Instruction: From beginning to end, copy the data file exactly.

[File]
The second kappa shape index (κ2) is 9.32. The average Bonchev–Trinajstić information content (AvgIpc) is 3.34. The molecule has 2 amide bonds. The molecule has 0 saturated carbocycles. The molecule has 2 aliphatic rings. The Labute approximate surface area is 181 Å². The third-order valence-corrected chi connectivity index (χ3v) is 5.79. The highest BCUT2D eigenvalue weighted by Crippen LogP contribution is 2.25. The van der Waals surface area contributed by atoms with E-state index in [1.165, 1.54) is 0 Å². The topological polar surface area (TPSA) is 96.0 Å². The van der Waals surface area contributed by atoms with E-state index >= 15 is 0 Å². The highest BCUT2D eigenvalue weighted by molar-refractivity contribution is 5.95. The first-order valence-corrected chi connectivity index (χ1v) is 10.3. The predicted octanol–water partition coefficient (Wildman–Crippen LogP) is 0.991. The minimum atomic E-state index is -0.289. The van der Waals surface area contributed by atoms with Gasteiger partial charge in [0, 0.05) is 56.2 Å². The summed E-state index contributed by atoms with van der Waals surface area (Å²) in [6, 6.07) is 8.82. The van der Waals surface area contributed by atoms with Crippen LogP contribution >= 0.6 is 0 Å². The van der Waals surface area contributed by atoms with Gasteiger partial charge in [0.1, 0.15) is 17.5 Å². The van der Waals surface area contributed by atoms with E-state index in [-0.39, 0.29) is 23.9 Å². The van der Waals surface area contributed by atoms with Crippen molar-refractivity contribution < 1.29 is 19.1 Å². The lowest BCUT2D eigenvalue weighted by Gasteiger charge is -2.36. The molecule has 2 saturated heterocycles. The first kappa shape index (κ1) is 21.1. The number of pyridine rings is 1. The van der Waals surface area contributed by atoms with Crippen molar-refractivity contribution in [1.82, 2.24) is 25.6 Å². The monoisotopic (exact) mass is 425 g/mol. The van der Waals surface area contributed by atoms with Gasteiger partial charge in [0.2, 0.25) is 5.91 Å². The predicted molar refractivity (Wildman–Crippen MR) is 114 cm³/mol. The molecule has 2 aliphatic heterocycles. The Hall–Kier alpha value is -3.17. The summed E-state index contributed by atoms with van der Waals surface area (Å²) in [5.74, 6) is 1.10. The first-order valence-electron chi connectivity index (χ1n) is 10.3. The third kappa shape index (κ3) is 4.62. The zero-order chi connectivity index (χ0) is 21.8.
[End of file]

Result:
The second kappa shape index (κ2) is 9.32. The average Bonchev–Trinajstić information content (AvgIpc) is 3.34. The molecule has 2 amide bonds. The molecule has 0 saturated carbocycles. The molecule has 2 aliphatic rings. The Labute approximate surface area is 181 Å². The third-order valence-corrected chi connectivity index (χ3v) is 5.79. The highest BCUT2D eigenvalue weighted by Crippen LogP contribution is 2.25. The van der Waals surface area contributed by atoms with E-state index in [1.165, 1.54) is 0 Å². The topological polar surface area (TPSA) is 96.0 Å². The van der Waals surface area contributed by atoms with E-state index >= 15 is 0 Å². The highest BCUT2D eigenvalue weighted by molar-refractivity contribution is 5.95. The first-order valence-corrected chi connectivity index (χ1v) is 10.3. The predicted octanol–water partition coefficient (Wildman–Crippen LogP) is 0.991. The minimum atomic E-state index is -0.289. The van der Waals surface area contributed by atoms with Gasteiger partial charge in [0, 0.05) is 56.2 Å². The summed E-state index contributed by atoms with van der Waals surface area (Å²) in [6, 6.07) is 8.82. The van der Waals surface area contributed by atoms with Crippen LogP contribution >= 0.6 is 0 Å². The van der Waals surface area contributed by atoms with Gasteiger partial charge in [0.1, 0.15) is 17.5 Å². The van der Waals surface area contributed by atoms with E-state index in [-0.39, 0.29) is 23.9 Å². The van der Waals surface area contributed by atoms with Crippen molar-refractivity contribution < 1.29 is 19.1 Å². The lowest BCUT2D eigenvalue weighted by Gasteiger charge is -2.36. The molecule has 2 saturated heterocycles. The first kappa shape index (κ1) is 21.1. The number of pyridine rings is 1. The van der Waals surface area contributed by atoms with Crippen molar-refractivity contribution in [1.82, 2.24) is 25.6 Å². The monoisotopic (exact) mass is 425 g/mol. The van der Waals surface area contributed by atoms with Gasteiger partial charge in [0.2, 0.25) is 5.91 Å². The predicted molar refractivity (Wildman–Crippen MR) is 114 cm³/mol. The molecule has 2 aliphatic heterocycles. The Hall–Kier alpha value is -3.17. The summed E-state index contributed by atoms with van der Waals surface area (Å²) in [5.74, 6) is 1.10. The first-order valence-electron chi connectivity index (χ1n) is 10.3. The third kappa shape index (κ3) is 4.62. The zero-order chi connectivity index (χ0) is 21.8.